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Re: [new_distillers] Pictures of Oak

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  • Lmemarime
    Just type Quercus Alba into your search and it will give you alot of links for it. ... Yahoo! Messenger Show us what our next emoticon should look like. Join
    Message 1 of 7 , Apr 1, 2005
      Just type Quercus Alba into your search and it will give you alot of links for it.

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    • don1lia2joe3
      I know this post is over a week old but maybe I can help you understand something. Oak, White oak in particular contains tannic acid, This tannic is where
      Message 2 of 7 , Apr 8, 2005
        I know this post is over a week old but maybe I can help you
        understand something.

        Oak, White oak in particular contains tannic acid, This "tannic" is
        where the term Tanning came from when refering to tanned leather.
        The tannic acid is more than just a preservative, it works on a
        molecular level on what it reacts with, because it is an acid it
        oxidizes the alcohol.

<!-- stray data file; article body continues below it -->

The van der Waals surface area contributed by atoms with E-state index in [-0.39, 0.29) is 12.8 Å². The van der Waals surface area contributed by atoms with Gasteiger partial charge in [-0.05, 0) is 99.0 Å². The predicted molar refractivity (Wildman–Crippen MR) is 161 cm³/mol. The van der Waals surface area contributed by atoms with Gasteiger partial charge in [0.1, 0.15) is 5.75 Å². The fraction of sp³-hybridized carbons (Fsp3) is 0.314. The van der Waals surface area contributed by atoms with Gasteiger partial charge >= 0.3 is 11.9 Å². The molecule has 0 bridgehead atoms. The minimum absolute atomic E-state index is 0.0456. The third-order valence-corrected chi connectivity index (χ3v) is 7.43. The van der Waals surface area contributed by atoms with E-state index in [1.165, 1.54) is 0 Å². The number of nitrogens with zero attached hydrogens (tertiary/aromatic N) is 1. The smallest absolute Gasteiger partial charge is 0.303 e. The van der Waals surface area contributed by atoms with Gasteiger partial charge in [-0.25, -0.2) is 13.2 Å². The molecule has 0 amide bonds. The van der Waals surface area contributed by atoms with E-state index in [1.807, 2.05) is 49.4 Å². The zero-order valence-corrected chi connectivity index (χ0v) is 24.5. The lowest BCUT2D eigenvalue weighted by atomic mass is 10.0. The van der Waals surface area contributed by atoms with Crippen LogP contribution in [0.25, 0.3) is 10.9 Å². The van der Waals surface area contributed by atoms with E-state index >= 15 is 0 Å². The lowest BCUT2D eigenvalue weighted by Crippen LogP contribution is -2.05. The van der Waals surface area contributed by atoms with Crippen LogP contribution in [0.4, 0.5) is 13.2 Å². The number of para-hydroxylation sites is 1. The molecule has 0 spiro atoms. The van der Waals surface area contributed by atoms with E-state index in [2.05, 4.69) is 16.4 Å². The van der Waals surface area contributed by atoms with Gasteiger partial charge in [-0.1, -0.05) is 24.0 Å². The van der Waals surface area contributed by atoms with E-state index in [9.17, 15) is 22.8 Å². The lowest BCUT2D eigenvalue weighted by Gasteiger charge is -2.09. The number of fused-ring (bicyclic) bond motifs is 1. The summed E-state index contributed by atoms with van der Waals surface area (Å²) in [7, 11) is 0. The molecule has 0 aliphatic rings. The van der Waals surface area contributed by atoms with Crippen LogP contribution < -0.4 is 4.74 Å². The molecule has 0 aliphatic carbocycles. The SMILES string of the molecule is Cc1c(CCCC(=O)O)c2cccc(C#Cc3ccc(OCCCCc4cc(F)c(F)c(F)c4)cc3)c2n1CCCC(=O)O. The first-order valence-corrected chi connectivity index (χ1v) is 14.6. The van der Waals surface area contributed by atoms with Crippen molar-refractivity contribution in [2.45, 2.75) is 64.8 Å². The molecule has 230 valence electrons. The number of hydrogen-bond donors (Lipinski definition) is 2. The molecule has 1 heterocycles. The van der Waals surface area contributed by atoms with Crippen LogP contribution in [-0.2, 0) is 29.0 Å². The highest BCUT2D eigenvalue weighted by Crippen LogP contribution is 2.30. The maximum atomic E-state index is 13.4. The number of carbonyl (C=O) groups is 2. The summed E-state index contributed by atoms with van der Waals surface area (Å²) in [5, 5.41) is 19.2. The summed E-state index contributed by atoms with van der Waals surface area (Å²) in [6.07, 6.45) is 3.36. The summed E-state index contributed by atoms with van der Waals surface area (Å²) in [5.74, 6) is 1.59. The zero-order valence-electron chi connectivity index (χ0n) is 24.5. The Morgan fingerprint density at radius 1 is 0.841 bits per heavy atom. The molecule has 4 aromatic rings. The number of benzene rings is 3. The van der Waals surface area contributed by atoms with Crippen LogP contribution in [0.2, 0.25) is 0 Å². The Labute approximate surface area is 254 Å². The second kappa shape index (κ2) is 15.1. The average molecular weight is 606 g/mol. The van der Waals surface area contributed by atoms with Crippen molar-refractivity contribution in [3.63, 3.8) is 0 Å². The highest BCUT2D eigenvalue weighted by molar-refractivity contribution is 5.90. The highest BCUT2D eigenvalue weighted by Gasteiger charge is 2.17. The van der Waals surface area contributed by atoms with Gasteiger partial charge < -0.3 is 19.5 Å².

Tannic acid is bitter to the taste, do not add it to your alcohol!

        Oak barrels were charred inside to form carbon which they thought
        would filter out the bitter taste of the tannic acid, and in fact it
        did/does.

        Now what exactly the burnt oak does for the alcohol is to allow the
        alcohol to react with the tannic acid which oxidizes the alcohol
        causing it to age and at the same time filtering out the bitterness
        of the tannic acid. At the same time it does add some flavor of the
        oak but it is a different taste than just chewing on oak.

        The oak needs to be aged a year or more before use to dry out some
        of the moisture or you will get to much color/flavor/bitterness in
        your alcohol

        Now I am not a scientist, I learned all this from stories from
        oldtimers but it makes sense to me.

        Don



        --- In new_distillers@yahoogroups.com, "Alex _{*L*}_ \(a.k.a.
        BOKAKOB\)" <bokakob@y...> wrote:
        >
        > > I would like to ask someone who knows this subject to post a few